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Why Your Child Hobby Hops

As soon as 8-year-old Elizabeth Nowak chose to sign up for the swim team rather than soccer, a case of hobby hopping struck. "A week after soccer registration closed, she told me that she had changed her mind," says her mother, Cristy.

Occasional 180-degree interest shifts like Elizabeth's are natural at this age. "Curiosity and diversity are two of the hallmarks of 7- to 9-year-olds," says Vicki Folds, Ed.D., vice president of education for the Florida-based Tutor Time childcare learning centers. "Their interests may not last long." How do you know whether your child's lack of resolve to stick with violin lessons or horseback riding is more than a result of the normal waxing and waning in enthusiasm?


Gordon Weiner, Ph.D., director of psychology training at the Walker Home and School in Needham, MA, suggests that parents play "detective" and search for the underlying cause of their child's sudden drop in interest. Sometimes kids want to give up an activity because they've found it wasn't all they thought it would be, or because their friends moved on to another project. It's easy to get caught up in an activity because "everyone else" is doing it, and then drop the hobby just as fast when the fad runs its course.

Since children are often involved in many activities, they may want to quit simply because they're overloaded, says Weiner. Take a look at your child's calendar to determine if you are seeing a burnout.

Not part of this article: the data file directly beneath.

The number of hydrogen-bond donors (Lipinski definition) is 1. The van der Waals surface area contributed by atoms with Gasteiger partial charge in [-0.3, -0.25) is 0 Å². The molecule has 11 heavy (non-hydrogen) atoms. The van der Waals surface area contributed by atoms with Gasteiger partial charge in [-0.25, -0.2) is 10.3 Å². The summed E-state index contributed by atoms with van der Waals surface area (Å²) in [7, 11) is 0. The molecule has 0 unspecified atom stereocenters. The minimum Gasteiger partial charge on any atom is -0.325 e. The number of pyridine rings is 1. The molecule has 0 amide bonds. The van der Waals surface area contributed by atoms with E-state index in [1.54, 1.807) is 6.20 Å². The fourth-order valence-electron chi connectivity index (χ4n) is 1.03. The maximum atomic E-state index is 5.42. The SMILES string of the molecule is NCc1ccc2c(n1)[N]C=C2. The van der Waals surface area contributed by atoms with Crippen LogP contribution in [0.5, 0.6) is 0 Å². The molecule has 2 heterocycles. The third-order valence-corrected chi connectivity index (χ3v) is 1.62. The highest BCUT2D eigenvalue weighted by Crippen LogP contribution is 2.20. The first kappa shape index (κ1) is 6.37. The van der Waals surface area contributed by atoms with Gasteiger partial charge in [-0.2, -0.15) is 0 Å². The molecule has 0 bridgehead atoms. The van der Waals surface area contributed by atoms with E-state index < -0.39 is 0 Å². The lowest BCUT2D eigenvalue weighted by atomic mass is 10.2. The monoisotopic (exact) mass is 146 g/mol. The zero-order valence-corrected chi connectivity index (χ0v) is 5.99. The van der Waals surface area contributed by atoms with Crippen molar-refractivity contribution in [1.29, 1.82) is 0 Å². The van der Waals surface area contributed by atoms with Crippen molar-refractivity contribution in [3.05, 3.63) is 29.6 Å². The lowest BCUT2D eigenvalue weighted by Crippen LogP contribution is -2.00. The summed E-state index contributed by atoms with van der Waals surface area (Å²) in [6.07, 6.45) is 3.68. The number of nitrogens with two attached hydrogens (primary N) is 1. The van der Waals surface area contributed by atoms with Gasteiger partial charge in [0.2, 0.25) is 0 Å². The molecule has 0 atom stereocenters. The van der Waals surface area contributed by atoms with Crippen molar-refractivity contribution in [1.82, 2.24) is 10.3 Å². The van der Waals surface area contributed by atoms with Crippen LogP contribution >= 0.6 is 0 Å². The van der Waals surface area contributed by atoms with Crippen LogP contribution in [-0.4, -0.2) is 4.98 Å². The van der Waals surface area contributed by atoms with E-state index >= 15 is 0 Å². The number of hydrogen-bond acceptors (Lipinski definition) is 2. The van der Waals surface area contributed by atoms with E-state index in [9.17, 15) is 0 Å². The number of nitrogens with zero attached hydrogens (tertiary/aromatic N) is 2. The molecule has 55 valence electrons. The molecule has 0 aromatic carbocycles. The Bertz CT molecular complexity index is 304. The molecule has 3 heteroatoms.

If your child seems depressed or worried, or doesn't want to continue with something he used to like, the reasons may be more complex. He may be having a problem with the instructor or with one of the other children in the group. If you suspect a peer or instructor conflict, Folds suggests talking with your child and then going to the person in charge to see whether the situation can be remedied. "There may be some things going on in that group that you don't want your child involved in," she adds.

Activities can also lose their appeal when kids struggle with issues of perfectionism or self-confidence. If this is the case, it may be time for a conversation about the joy of learning by experimenting, regardless of the outcome. Whether to allow your child to quit in these situations is another subject entirely, say Folds and Weiner (see "5 Key Questions").

If your child has a tendency to abandon things easily, Folds recommends staging a trial run before adding an activity to the schedule. Many programs allow you to try or observe a class for free. Rent equipment instead of buying, and ask about refund policies before making a full commitment.

"I think hobby hopping should not necessarily be discouraged," argues Nowak, who ultimately let Elizabeth drop swimming  -- only because the season hadn't started yet. "A child needs to be able to try many different things in order to discover talents and true interests, as well as satisfy that curious little itch."